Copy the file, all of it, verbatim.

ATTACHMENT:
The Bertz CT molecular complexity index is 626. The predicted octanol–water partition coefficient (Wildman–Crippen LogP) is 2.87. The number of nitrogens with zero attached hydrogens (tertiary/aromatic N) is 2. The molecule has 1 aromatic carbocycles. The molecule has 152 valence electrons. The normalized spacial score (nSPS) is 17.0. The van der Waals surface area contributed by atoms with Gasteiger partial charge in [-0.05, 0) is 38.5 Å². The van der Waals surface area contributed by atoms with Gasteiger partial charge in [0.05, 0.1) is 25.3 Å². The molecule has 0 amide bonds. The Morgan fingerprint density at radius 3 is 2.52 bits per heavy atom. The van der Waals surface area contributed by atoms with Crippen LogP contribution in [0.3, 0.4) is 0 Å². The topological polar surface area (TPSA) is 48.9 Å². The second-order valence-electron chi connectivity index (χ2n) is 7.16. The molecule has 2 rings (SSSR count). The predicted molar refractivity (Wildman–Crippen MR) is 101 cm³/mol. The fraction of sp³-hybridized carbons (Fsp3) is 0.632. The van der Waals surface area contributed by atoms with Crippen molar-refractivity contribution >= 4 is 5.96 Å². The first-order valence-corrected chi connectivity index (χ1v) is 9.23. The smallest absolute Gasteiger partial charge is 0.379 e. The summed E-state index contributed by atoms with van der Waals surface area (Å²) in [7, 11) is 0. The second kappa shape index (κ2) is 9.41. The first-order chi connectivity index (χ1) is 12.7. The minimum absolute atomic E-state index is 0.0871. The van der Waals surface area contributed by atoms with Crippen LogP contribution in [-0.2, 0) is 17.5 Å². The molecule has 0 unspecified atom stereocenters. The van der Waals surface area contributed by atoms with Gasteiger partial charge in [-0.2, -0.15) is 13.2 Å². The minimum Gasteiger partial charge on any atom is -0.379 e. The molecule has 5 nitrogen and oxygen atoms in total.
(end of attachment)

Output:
The Bertz CT molecular complexity index is 626. The predicted octanol–water partition coefficient (Wildman–Crippen LogP) is 2.87. The number of nitrogens with zero attached hydrogens (tertiary/aromatic N) is 2. The molecule has 1 aromatic carbocycles. The molecule has 152 valence electrons. The normalized spacial score (nSPS) is 17.0. The van der Waals surface area contributed by atoms with Gasteiger partial charge in [-0.05, 0) is 38.5 Å². The van der Waals surface area contributed by atoms with Gasteiger partial charge in [0.05, 0.1) is 25.3 Å². The molecule has 0 amide bonds. The Morgan fingerprint density at radius 3 is 2.52 bits per heavy atom. The van der Waals surface area contributed by atoms with Crippen LogP contribution in [0.3, 0.4) is 0 Å². The topological polar surface area (TPSA) is 48.9 Å². The second-order valence-electron chi connectivity index (χ2n) is 7.16. The molecule has 2 rings (SSSR count). The predicted molar refractivity (Wildman–Crippen MR) is 101 cm³/mol. The fraction of sp³-hybridized carbons (Fsp3) is 0.632. The van der Waals surface area contributed by atoms with Crippen molar-refractivity contribution >= 4 is 5.96 Å². The first-order valence-corrected chi connectivity index (χ1v) is 9.23. The smallest absolute Gasteiger partial charge is 0.379 e. The summed E-state index contributed by atoms with van der Waals surface area (Å²) in [7, 11) is 0. The second kappa shape index (κ2) is 9.41. The first-order chi connectivity index (χ1) is 12.7. The minimum absolute atomic E-state index is 0.0871. The van der Waals surface area contributed by atoms with Crippen LogP contribution in [-0.2, 0) is 17.5 Å². The molecule has 0 unspecified atom stereocenters. The van der Waals surface area contributed by atoms with Gasteiger partial charge in [-0.2, -0.15) is 13.2 Å². The minimum Gasteiger partial charge on any atom is -0.379 e. The molecule has 5 nitrogen and oxygen atoms in total.